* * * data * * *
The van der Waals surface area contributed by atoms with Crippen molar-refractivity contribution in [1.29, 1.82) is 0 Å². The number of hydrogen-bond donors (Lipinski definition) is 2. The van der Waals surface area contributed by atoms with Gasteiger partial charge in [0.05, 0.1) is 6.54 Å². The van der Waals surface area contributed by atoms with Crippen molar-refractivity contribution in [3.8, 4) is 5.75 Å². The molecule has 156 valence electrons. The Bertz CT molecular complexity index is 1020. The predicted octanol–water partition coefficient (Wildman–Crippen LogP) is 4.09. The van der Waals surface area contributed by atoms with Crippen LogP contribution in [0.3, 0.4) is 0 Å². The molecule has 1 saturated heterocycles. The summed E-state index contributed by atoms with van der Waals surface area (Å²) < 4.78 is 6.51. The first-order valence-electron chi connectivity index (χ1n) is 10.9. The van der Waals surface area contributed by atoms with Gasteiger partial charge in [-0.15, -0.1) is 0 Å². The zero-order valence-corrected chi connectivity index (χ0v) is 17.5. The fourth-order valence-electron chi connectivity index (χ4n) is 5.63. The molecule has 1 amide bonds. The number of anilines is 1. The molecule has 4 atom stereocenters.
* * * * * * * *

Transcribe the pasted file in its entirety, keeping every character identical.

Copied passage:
The van der Waals surface area contributed by atoms with Crippen molar-refractivity contribution in [1.29, 1.82) is 0 Å². The number of hydrogen-bond donors (Lipinski definition) is 2. The van der Waals surface area contributed by atoms with Gasteiger partial charge in [0.05, 0.1) is 6.54 Å². The van der Waals surface area contributed by atoms with Crippen molar-refractivity contribution in [3.8, 4) is 5.75 Å². The molecule has 156 valence electrons. The Bertz CT molecular complexity index is 1020. The predicted octanol–water partition coefficient (Wildman–Crippen LogP) is 4.09. The van der Waals surface area contributed by atoms with Crippen LogP contribution in [0.3, 0.4) is 0 Å². The molecule has 1 saturated heterocycles. The summed E-state index contributed by atoms with van der Waals surface area (Å²) < 4.78 is 6.51. The first-order valence-electron chi connectivity index (χ1n) is 10.9. The van der Waals surface area contributed by atoms with Gasteiger partial charge in [-0.15, -0.1) is 0 Å². The zero-order valence-corrected chi connectivity index (χ0v) is 17.5. The fourth-order valence-electron chi connectivity index (χ4n) is 5.63. The molecule has 1 amide bonds. The number of anilines is 1. The molecule has 4 atom stereocenters.